Eversource Benefits from Drone Technology
Drone technology is already common in the electric utility industry. According to Black & Veatch’s “2018 Strategic Directions: Electric Report” survey, an annual survey of electric utility leaders, 63 percent of respondents use the technology to conduct site surveys. The “2019 Strategic Directions: Smart Utilities Report” also dives deep into how utilities across the board are adding next-generation advances to enhance operational efficiencies, customer engagement and network resilience in a constantly changing energy ecosystem.
Eversource Energy recently experienced the benefits of drone technology, partnering with Black & Veatch to incorporate the technology in large-program workflows. As the largest energy provider in New England, Eversource serves more than 3.6 million electric and natural gas customers in Connecticut, Massachusetts and New Hampshire.
To expand access and reliability and build resilience, the utility is working to increase bandwidth in its operating area by building a 450-MHz digital mobile radio system network across the state of Connecticut. The utility hired Black & Veatch to provide engineering, procurement and construction (EPC) services on the project, which involves about 65 tower sites that cover 95 percent of the utility’s operating territory.
Tasked with this massive digital data capture project, Black & Veatch integrated the use of drones paired with high-resolution photogrammetry into its tower assessments to help ensure accurate, efficient and timely surveys.
After flying the drones, Black & Veatch created 3-D models from the data it collected. To manage, maintain, collaborate and visualize this complex data, Black & Veatch relied on a suite of software offered by Atonix Digital and powered by the ASSET360 cloud-based analytics platform, which simplifies asset management by consolidating data from a variety of sources into a single point of reference.
The work is ongoing, and successful missions completed in Phase 1 will result in the data being actively infused into the EPC workflows for the multiyear project. These early project successes are stimulating a conversation about how the technology can continue to be used in Phase 2 in various applications, for everything from testing to as-built drawings printed in 3-D. These efficiencies motivate innovative thinking across the board.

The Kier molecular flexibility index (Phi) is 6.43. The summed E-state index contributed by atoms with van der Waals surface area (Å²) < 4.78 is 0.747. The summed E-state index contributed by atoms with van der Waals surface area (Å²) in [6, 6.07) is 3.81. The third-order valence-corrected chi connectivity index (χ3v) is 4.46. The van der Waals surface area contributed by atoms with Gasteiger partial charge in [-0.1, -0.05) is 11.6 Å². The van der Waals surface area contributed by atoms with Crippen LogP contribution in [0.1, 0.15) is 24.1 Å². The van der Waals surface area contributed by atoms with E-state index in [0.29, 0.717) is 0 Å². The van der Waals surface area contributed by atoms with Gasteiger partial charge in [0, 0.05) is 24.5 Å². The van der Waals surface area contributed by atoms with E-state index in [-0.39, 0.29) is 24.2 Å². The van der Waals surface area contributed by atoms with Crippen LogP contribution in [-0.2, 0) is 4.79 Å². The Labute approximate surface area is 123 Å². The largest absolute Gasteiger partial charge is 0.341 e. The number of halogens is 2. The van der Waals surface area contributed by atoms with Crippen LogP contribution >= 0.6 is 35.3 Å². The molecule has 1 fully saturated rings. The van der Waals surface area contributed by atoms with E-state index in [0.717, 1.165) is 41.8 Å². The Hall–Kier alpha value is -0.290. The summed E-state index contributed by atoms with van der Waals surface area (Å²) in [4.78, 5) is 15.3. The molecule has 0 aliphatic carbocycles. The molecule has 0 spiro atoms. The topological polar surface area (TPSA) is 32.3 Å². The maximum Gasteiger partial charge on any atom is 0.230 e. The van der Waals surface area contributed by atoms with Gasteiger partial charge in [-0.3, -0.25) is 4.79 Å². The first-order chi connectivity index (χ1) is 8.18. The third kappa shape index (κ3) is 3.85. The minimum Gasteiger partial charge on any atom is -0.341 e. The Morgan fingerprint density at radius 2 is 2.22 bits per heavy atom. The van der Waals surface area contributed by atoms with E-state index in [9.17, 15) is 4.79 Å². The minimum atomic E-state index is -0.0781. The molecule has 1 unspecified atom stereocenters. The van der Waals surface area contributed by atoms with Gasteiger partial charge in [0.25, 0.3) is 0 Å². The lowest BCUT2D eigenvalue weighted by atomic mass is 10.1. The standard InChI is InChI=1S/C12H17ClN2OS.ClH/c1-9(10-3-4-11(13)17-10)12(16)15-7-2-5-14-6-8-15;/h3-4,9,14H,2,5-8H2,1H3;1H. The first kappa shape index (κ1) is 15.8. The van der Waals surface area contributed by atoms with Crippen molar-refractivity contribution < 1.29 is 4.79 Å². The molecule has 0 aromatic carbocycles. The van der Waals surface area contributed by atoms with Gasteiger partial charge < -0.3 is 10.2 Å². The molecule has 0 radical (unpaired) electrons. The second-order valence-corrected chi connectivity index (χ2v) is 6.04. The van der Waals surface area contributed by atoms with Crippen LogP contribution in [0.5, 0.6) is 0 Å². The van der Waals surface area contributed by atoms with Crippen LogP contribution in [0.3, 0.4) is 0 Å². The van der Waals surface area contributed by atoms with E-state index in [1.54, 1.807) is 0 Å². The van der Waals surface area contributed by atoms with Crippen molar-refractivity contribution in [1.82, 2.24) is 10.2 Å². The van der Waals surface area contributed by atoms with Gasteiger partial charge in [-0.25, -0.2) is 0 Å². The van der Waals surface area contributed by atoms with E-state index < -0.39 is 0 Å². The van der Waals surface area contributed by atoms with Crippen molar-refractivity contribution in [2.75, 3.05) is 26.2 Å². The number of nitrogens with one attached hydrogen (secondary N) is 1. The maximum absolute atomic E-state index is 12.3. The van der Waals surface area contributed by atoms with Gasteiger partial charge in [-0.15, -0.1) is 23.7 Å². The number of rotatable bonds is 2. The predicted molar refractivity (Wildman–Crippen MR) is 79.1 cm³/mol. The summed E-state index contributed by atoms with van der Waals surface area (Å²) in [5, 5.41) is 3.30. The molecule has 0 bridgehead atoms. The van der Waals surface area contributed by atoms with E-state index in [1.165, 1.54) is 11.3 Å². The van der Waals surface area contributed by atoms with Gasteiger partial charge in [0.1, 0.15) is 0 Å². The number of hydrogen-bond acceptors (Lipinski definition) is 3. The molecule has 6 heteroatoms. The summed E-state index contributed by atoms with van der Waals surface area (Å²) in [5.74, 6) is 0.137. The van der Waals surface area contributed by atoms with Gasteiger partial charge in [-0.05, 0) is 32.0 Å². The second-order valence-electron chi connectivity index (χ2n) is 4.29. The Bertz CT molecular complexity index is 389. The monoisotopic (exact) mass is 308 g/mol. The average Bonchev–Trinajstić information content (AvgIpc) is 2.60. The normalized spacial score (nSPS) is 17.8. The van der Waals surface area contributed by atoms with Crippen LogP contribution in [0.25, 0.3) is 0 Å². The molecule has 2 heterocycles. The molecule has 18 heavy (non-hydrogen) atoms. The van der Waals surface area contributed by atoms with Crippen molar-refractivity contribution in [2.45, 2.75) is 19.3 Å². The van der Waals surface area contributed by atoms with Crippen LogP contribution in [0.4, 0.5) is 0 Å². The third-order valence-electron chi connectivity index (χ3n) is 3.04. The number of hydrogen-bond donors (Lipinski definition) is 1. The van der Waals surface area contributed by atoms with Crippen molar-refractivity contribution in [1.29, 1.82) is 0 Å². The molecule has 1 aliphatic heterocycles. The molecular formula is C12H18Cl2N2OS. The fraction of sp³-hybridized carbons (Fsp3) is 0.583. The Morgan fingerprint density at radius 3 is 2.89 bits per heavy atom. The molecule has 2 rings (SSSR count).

The benefits of drone technology are undeniable, as companies continue to validate the integration of drones into day-to-day activities. Two areas where drones have proved their unparalleled value are in synchronizing and sharing data across multiple sources and offering presentation reporting to justify investment.
Telecom and utility companies alike will find advantages in one of the major benefits of drone data collection — the promise of accelerated value extraction. All drone flights are instantly mapped over time, offering rapid picture ingestion, synchronized video review and note capture creation. These features allow users to tag suspected damage in the photos for later review and to tag and catalogue photos with conclusive damage.
When making capital expense decisions and justifying spending, utilities often must present data quickly, easily and accurately. Providing aggregated reporting across distributed assets allows the user to quickly dive into the details. From providing a summary of identified damage to cataloging findings generated from drone flight analysis, all this information is merely a tap away.
These capabilities — among many others — are positioning drones and UAS flights as the next level in telecom infrastructure projects. As the volume of telecom infrastructure projects increases, it will be more critical than ever to execute these projects as quickly and efficiently as possible. With their ability to help with capital prioritization, asset replacement and upgrade plans, asset inspection and data acquisition, drones have the potential to unlock another level of situational awareness. When paired with cloud-based infrastructure, data analytics and machine learning, the opportunities become limitless.
Edward A. Sutton III, P.E., is a program manager and systems architect for Black & Veatch. With a background rooted in critical infrastructure, he has thorough experience in leading — from concept to completion — a wide array of complex emerging technology projects. Sutton works to develop whole system solutions to complex problems focused on modernization and digital services.